Having John baptize Him was Jesus’ “Crossing the Rubicon”. On January 10, 49 B.C. Julius Caesar, with all of his troops, was sitting on the banks of the Rubicon River that separated Italy from Gaul. For him to cross into Italy with his troops was to break the law of Imperium, which forbid any unauthorized generals and troops from entering the country as a military unit. To do so was to be penalized by death for the general and the troops. That night Caesar and his troops slept on the banks of the Rubicon. The next morning, stating he had been given a word from god, he uttered these words “alea iacta est” -“the die is cast” and he and his troops “crossed the Rubicon“. That phrase has become an idiom for going to the “point of no return”. It has come to mean “make a choice and face whatever consequences it brings”-no turning back. That is what Jesus did in submitting to John’s baptism. He was committing Himself to all it would be to “fulfill at righteousness” as the Suffering Servant Messiah and as the Lamb of God to take away the sins of the world. All of that mission and ministry would be pictured in His baptism. Entering the water, lying down in the water, being buried totally in the water, and rising up out of the water. There is the vivid panorama of what it would take to “fulfill all righteousness” in obedience to the will of His Father. He would be empowered by the Spirit to live under the law, to redeem those who had broken the law. He would, as Hebrews says, “offer Himself as a sacrifice through the power of the Eternal Spirit, to be the perfect one-time sacrifice, to redeem all those who put their trust in Him. (Heb.9:14).
Jesus then gave His Church the commission to make disciples, baptizing them in the name of the Father, the Son, and the Holy Spirit, teaching them to observe all things whatsoever He commanded. (Matt. 28:19-20). That gave all who would hear the good news of the Gospel, illustrated by Jesus Death, Burial, and Resurrection, pictured in His baptism, the opportunity to follow Him in baptism, and thereby trust His redemptive work, which would unite them with Him, in His Death and Resurrection, and Spirit’s filling and anointing, enabling them to die to the old life, and be raised to walk in newness of life. (See Rom. 6:14). Our baptism, picturing the baptism of the Spirit, is our “Crossing the Rubicon”. It is us choosing to “cast the die”. It is the linking of our faith and trust with His redemptive work, resulting in a transforming salvation. C.S. Lewis talked about the miracle of this work of Christ in our lives. He wrote, “The Christian way is different: harder and easier. Christ says, ‘Give me All. I don’t so much want your time and so much your money and so much your work: I want you! I have not come to torment your natural self, but to kill it. No half-measures are any good. I don’t want to cut off a branch here and a branch there, I want to have the whole tree down…Hand over the whole natural self, all the desires which you think innocent as well as the ones you think wicked-the whole outfit. I will give you a new self instead. In fact, I will give you Myself: My own shall become yours’ “That is what happens when we follow the Lord in baptism, and begin living out the actuality of the Sprit’s baptism. That is what God wanted when He commanded in Psalm 2-“kiss the Son, lest He be angry with you!” Paint a picture of Him, by your submission to Him, and display His beauty for all the world to see.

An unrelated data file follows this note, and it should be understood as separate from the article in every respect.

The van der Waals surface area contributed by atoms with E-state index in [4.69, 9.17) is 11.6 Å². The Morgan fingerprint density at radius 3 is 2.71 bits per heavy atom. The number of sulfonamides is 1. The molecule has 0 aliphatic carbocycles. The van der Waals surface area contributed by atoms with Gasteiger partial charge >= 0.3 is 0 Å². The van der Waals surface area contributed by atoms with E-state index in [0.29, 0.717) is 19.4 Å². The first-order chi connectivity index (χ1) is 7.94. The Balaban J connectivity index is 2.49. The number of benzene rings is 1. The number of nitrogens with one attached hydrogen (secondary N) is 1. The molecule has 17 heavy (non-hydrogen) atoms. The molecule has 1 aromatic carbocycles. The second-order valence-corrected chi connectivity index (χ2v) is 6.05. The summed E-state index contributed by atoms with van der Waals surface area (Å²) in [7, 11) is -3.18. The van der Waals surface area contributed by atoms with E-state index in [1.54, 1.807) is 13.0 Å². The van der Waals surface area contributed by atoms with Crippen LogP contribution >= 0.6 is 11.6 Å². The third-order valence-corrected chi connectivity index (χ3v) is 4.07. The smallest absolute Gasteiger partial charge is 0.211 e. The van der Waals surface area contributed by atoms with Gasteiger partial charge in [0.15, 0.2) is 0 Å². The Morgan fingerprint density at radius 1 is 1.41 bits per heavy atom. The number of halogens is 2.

Charles Spurgeon tells the story about an artist who was a contemporary with him, though he had never met him. His name was Gustave Dore. One day when Gustave Dore was working on a painting of Christ, a lady friend came to visit his studio and began gazing intently at the face, almost completed. As she was gazing, the artist retired from the picture to a corner of the room, and looked at the face of his friend, as she looked intently on the face on the canvas. Turning around she asked, “Why do you look at me so anxiously?” “I wanted to watch your face as you looked at His face-I think you like it”, He insisted. “Yes, I do”, she told him. “Do you want to know what I was thinking? -I was thinking that you could never paint the face of Christ like you have unless you loved Him!” “Do I love Him?’ Dore asked in agitation. “I trust I do-and that sincerely; but as I love Him more, I shall paint Him better!” Baptism, and the new life that follows, is the opportunity to show our love for Him by painting His portrait on the canvass of our lives for the world to see how our faith, in His redemptive work, is the only hope we have of fulfilling all righteousness, and restoring the glory God intended for us in the beginning. “Kiss the Son”